Oligodendrocytes and Their Precursors May Play a More Complex Role in Multiple Sclerosis Progression, Suggesting a Potential Therapeutic Target
By Richard Robinson
January 24, 2019
Article In Brief
A subset of oligodendrocytes and their progenitor cells may have more in common with immune cells, suggests a study in a mouse model of multiple sclerosis. The oligodendrocytes may be important targets for modulation of autoimmunity and have a higher impact on the disease than previously thought, the study authors suggest.
Oligodendrocytes make myelin, and myelin is the target of immune attack in multiple sclerosis (MS). But a new study suggests that oligodendrocytes and oligodendrocyte precursor cells (OPCs) may play a far more complex role in MS patho-genesis.
In a mouse model of the disease, some of these cells appear to take on the role of antigen-presenting cells, expressing characteristic antigen-presenting genes and activating T cells, meaning they are likely to be contributing directly to the neuroinflammatory process.
“This changes our conception of what these cells can do, and what their roles are in the brain,” said Steven A. Goldman, MD, PhD, professor of neurology and co-director of the Center for Translational Neuromedicine of the University of Rochester Medical Center, who was not involved in the research. “It also presents us with a potential new therapeutic target for interrupting the autoimmune response.”
The discovery of an antigen-presenting phenotype in oligodendrocytes and OPCs came as a surprise to the study's principal investigator, Gonçalo Castelo-Branco, PhD, associate professor and principal investigator at the Karolinska Institute in Stockholm. In previous work his group had shown that oligodendrocytes were a heterogeneous group of cells, divisible into multiple subclasses based on their patterns of gene expression. The main aim of the current study, published in the December 2018 issue of Nature Medicine, was to begin to understand the transcriptional states of OPCs in the experimental autoimmune encephalitis (EAE) mouse model of MS, using single-cell RNA sequencing, which provides a highly detailed snapshot of gene activity within a single cell.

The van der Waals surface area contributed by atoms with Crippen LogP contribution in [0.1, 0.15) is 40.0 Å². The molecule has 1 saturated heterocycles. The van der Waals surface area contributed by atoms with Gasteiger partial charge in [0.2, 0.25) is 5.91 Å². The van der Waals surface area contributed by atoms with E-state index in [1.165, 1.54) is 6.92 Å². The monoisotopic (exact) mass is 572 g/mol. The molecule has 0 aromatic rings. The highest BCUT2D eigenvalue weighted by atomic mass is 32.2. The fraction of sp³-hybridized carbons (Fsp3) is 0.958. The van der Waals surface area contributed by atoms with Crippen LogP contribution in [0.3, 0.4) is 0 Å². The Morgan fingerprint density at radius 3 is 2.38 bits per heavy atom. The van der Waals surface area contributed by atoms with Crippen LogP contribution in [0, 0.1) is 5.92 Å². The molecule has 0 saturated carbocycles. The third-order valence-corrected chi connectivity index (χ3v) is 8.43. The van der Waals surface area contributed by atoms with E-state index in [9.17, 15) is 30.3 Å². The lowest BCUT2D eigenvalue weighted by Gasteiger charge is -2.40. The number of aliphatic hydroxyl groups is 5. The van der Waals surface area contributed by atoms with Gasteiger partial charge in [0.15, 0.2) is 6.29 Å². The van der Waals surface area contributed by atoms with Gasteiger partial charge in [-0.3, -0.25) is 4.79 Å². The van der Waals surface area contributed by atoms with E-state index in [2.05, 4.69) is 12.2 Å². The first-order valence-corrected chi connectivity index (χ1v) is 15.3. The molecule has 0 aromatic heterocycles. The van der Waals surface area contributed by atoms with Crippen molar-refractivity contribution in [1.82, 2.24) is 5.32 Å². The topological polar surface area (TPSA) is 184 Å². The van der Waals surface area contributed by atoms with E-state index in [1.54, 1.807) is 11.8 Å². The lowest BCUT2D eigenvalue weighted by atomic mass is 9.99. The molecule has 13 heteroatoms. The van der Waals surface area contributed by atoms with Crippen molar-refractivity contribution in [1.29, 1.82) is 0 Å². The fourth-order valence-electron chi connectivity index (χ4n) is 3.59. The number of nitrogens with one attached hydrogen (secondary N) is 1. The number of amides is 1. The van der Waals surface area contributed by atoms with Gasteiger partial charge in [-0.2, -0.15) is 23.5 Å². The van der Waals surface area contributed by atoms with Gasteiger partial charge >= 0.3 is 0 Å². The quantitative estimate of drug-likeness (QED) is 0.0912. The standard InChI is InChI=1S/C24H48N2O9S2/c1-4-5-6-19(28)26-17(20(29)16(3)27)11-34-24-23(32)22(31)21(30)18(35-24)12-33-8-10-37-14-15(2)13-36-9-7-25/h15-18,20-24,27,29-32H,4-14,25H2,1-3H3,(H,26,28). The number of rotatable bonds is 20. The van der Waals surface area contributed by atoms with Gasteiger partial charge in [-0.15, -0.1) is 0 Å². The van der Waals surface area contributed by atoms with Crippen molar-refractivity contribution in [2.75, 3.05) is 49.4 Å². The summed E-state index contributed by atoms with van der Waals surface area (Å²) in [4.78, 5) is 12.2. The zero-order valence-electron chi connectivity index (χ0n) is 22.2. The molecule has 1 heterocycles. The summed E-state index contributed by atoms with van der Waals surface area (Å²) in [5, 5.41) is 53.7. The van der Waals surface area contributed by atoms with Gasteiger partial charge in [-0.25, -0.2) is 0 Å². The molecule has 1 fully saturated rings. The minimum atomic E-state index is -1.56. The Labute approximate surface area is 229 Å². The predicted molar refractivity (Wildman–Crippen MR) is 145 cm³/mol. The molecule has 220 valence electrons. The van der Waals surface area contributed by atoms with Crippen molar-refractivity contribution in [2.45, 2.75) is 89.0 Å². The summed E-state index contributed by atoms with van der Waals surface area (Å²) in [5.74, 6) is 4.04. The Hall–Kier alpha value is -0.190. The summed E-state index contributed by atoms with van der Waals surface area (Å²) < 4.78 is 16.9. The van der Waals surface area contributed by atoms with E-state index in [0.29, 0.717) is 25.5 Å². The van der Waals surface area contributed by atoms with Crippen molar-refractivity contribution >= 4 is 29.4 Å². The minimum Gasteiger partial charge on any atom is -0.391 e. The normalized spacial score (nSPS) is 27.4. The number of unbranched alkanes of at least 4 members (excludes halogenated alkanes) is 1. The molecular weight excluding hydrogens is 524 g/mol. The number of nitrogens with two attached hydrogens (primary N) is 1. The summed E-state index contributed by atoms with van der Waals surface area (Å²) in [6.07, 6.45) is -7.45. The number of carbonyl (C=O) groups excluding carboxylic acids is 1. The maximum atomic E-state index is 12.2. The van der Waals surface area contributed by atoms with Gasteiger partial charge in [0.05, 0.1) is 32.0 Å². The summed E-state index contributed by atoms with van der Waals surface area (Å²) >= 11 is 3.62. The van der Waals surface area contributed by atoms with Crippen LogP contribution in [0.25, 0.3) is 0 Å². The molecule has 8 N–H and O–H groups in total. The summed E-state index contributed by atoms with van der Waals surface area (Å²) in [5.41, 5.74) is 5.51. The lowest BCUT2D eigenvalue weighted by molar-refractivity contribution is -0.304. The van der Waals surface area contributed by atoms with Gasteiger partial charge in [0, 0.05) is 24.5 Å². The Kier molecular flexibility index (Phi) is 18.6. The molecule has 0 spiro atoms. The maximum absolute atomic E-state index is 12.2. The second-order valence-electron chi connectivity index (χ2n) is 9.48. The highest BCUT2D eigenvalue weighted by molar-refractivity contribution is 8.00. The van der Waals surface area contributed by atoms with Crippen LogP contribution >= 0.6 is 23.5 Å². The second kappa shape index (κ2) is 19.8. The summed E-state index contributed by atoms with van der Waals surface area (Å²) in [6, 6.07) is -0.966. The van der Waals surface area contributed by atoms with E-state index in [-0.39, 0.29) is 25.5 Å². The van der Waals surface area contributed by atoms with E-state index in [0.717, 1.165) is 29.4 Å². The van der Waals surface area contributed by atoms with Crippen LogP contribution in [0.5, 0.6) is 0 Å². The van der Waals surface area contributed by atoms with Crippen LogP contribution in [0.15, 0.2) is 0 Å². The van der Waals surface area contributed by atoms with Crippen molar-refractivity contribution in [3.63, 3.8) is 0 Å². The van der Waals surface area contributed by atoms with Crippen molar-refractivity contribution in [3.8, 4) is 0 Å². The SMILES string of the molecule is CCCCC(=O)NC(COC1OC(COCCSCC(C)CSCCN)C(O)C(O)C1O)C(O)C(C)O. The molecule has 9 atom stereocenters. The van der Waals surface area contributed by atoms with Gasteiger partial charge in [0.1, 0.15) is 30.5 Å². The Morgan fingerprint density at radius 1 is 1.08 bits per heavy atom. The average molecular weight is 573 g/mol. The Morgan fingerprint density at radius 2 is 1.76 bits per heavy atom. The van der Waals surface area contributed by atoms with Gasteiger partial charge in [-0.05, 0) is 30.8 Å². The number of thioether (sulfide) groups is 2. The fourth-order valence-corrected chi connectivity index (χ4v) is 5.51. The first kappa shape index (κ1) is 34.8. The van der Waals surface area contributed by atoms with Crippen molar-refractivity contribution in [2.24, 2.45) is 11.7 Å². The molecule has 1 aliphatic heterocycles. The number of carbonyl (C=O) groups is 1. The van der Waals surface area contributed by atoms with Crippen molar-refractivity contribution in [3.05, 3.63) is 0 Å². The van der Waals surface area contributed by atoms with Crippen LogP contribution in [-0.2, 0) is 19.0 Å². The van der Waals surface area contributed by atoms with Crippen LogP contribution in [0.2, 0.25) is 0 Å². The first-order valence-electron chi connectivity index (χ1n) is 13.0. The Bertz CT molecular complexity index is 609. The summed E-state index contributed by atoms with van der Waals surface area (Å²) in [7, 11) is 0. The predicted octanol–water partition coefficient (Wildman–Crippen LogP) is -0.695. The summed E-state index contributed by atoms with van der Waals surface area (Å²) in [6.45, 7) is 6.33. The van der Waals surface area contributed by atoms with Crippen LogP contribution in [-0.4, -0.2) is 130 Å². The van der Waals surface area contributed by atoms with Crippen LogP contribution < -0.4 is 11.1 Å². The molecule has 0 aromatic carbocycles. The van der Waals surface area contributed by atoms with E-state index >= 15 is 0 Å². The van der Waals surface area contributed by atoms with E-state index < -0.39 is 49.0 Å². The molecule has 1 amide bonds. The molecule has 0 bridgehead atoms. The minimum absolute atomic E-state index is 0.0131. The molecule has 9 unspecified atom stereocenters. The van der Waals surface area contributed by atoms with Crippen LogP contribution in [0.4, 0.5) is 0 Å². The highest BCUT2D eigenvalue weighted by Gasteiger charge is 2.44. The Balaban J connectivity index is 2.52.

Experimental Methods, Findings
To do so, Dr. Castelo-Branco and first authors Ana Mendanha Falcão, PhD, and David van Bruggen, MSc, isolated single cells from the spinal cord of EAE mice at the peak of disease activity. They separated oligodendrocytes and OPCs from other cell types using standard cell markers and performed RNA sequencing. As in their previous work, they found that cells of the oligodendrocyte lineage were classifiable into several subpopulations.
The investigators identified a subset of OPCs and oligodendrocytes that expressed all the key genes involved in major histocompatibility class II (MHC-II) antigen presentation, including H2-A and H2-B, the mouse equivalents of the class II human leukocyte antigen (HLA) genes. In both the mouse and humans, expression of these genes has been taken as the hallmark of the so-called “professional” antigen-presenting cells, namely B cells, dendritic cells, and macrophages, which display antigens to T cells and thus stimulate them.
“We were surprised to see this,” Dr. Castelo-Branco said, “since it implies that these cells have the capacity to communicate with T cells and activate them.”
When they co-cultured OPCs from control mice with activated T cells from EAE mice, they observed that about 4 percent of the OPCs began to express MHC-II genes within 72 hours, “indicating that EAE-specific immune cells are inducing MHC-II expression in the OPCs,” they concluded. They also observed the OPCs engaging in phagocytosis, another behavior related to immune activation.